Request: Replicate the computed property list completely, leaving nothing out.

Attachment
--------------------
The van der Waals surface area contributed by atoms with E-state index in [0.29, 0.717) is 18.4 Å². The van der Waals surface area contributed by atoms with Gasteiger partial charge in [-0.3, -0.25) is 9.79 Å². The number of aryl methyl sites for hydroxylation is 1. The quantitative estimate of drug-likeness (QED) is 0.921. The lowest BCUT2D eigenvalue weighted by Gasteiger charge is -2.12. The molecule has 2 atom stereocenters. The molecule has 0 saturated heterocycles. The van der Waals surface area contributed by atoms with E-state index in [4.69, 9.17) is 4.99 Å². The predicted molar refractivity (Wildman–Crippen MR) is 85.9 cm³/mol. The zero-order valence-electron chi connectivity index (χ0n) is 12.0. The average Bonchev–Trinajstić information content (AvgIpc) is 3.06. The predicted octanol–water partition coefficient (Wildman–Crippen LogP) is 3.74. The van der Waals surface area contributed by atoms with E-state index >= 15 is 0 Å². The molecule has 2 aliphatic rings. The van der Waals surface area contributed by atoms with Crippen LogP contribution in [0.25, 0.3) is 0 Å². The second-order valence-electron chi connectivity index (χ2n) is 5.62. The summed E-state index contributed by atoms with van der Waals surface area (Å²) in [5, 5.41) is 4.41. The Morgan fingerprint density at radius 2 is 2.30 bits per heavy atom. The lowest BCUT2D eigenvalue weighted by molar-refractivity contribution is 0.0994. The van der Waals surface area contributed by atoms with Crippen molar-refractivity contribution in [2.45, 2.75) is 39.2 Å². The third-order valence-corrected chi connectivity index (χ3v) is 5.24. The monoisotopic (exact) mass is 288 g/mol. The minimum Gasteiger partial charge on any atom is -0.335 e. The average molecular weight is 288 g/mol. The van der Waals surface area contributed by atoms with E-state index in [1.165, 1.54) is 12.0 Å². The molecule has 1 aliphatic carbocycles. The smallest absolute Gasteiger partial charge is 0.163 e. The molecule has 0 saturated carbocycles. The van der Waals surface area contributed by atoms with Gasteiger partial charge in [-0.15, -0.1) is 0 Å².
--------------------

The van der Waals surface area contributed by atoms with E-state index in [0.29, 0.717) is 18.4 Å². The van der Waals surface area contributed by atoms with Gasteiger partial charge in [-0.3, -0.25) is 9.79 Å². The number of aryl methyl sites for hydroxylation is 1. The quantitative estimate of drug-likeness (QED) is 0.921. The lowest BCUT2D eigenvalue weighted by Gasteiger charge is -2.12. The molecule has 2 atom stereocenters. The molecule has 0 saturated heterocycles. The van der Waals surface area contributed by atoms with E-state index in [4.69, 9.17) is 4.99 Å². The predicted molar refractivity (Wildman–Crippen MR) is 85.9 cm³/mol. The zero-order valence-electron chi connectivity index (χ0n) is 12.0. The average Bonchev–Trinajstić information content (AvgIpc) is 3.06. The predicted octanol–water partition coefficient (Wildman–Crippen LogP) is 3.74. The van der Waals surface area contributed by atoms with E-state index >= 15 is 0 Å². The molecule has 2 aliphatic rings. The van der Waals surface area contributed by atoms with Crippen LogP contribution in [0.25, 0.3) is 0 Å². The second-order valence-electron chi connectivity index (χ2n) is 5.62. The summed E-state index contributed by atoms with van der Waals surface area (Å²) in [5, 5.41) is 4.41. The Morgan fingerprint density at radius 2 is 2.30 bits per heavy atom. The lowest BCUT2D eigenvalue weighted by molar-refractivity contribution is 0.0994. The van der Waals surface area contributed by atoms with Crippen molar-refractivity contribution in [2.45, 2.75) is 39.2 Å². The third-order valence-corrected chi connectivity index (χ3v) is 5.24. The monoisotopic (exact) mass is 288 g/mol. The minimum Gasteiger partial charge on any atom is -0.335 e. The average molecular weight is 288 g/mol. The van der Waals surface area contributed by atoms with E-state index in [1.165, 1.54) is 12.0 Å². The molecule has 1 aliphatic carbocycles. The smallest absolute Gasteiger partial charge is 0.163 e. The molecule has 0 saturated carbocycles. The van der Waals surface area contributed by atoms with Gasteiger partial charge in [-0.15, -0.1) is 0 Å².